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The bathroom walls in my high school were covered in white, one-inch square tiles. There were four stalls containing stools. Though all of these stalls had a back to the tile wall, only one had a side wall made of tile. There was frequently a line at that stall even when none of the others were filled. One might suspect teen-age boys to be up to no good in such circumstances, but the stall's popularity stemmed from nothing cruder than the quality graffiti that always appeared on the tile wall.

It was one of my favorite occupations to settle myself on the seat provided and peruse the adolescent offerings. The art work would periodically be wiped away by the janitor's rag and a healthy spray of Lysol, yet the work was always replaced by a new exhibition. My fondest memory of this room and its graffiti art involves a series of puns on the word "tile".

It started with a budding artist making a miniature drawing of an alligator within the limits of a tile. Below was penciled, "rep-tile". Next appeared a depiction of a babe-in-arms representing the infant-tile. Soon various artists went to work, creating such masterpieces as a mink stole-tile and a missile-tile. I made my own contribution with a drawing of a horse. My horse could have been mistaken for a cow, so I felt compelled to write "hos-tile" in tiny letters on the grout beneath it. In a fine display of one-upmanship, the original tile artist drew a cowboy mounting my horse and called it "Tex-tile."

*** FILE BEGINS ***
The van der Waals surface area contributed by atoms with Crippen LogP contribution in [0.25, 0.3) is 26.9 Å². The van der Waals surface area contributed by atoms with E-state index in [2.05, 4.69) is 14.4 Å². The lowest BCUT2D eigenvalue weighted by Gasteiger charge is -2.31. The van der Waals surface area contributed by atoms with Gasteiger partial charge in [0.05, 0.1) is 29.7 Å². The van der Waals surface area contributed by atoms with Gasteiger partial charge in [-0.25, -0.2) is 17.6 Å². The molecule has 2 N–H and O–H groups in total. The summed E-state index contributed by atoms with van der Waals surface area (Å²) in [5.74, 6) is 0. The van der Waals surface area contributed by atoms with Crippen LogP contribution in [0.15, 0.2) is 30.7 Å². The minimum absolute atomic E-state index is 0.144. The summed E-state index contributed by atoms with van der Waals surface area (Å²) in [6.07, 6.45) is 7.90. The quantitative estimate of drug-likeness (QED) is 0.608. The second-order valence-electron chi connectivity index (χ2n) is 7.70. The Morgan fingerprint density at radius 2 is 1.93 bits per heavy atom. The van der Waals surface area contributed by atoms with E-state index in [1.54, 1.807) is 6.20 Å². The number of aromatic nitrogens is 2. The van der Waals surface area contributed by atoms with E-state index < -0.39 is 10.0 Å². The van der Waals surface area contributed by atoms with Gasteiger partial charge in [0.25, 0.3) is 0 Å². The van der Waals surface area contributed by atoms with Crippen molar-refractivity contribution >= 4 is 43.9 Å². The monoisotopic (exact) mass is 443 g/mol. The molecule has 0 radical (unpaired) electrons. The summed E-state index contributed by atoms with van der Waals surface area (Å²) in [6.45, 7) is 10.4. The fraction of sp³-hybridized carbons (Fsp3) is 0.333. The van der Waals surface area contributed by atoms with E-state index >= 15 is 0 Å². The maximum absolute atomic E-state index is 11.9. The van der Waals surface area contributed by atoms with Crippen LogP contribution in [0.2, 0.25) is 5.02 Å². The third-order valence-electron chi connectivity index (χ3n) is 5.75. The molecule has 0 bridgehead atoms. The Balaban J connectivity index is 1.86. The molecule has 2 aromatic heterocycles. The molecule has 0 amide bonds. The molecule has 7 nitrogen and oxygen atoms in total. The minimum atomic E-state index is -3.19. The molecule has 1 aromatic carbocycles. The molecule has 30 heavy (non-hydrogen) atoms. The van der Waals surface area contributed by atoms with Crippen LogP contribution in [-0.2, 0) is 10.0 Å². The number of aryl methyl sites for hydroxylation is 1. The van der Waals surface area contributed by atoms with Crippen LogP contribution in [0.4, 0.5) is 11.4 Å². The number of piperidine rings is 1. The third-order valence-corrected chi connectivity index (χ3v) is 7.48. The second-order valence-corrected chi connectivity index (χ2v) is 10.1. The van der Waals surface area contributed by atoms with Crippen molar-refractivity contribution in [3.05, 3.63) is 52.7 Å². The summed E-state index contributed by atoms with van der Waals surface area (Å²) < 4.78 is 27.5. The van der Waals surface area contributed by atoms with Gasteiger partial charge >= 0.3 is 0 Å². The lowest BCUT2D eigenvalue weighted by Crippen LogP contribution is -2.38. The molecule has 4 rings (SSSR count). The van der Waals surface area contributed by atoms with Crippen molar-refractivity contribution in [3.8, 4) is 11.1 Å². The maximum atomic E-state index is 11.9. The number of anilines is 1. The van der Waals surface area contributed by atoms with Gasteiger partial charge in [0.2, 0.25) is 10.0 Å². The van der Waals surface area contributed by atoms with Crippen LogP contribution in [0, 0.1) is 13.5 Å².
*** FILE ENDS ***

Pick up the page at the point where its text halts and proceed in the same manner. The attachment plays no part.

This engaging toilet pastime ended when our "folk-art" was destroyed by the janitor who pitilessly got around to doing his weekly bathroom-wall-scrub-down. It was just as well. We were running out of tiles and would soon have been writing on and about cracks, which would have dramatically reduced the elevated tone of our work.

As a medium for graffiti, as well as tile mosaics and geometric patterns, tile has worked its way into the fabric of our psyches. Although its artistic function is important, building experts insist that tile is also good as a waterproof covering in baths and showers, even as flooring in the laundry room and the kitchen.

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About the Author:
W.J. Rayment built an addition on his house, and in the course of the project learned from his many mistakes. This on-line compendium is his effort to help you learn from his experience. The advice and stories are often humorous, sometimes silly, but always informative. for yourself or as a gift for family or friends.

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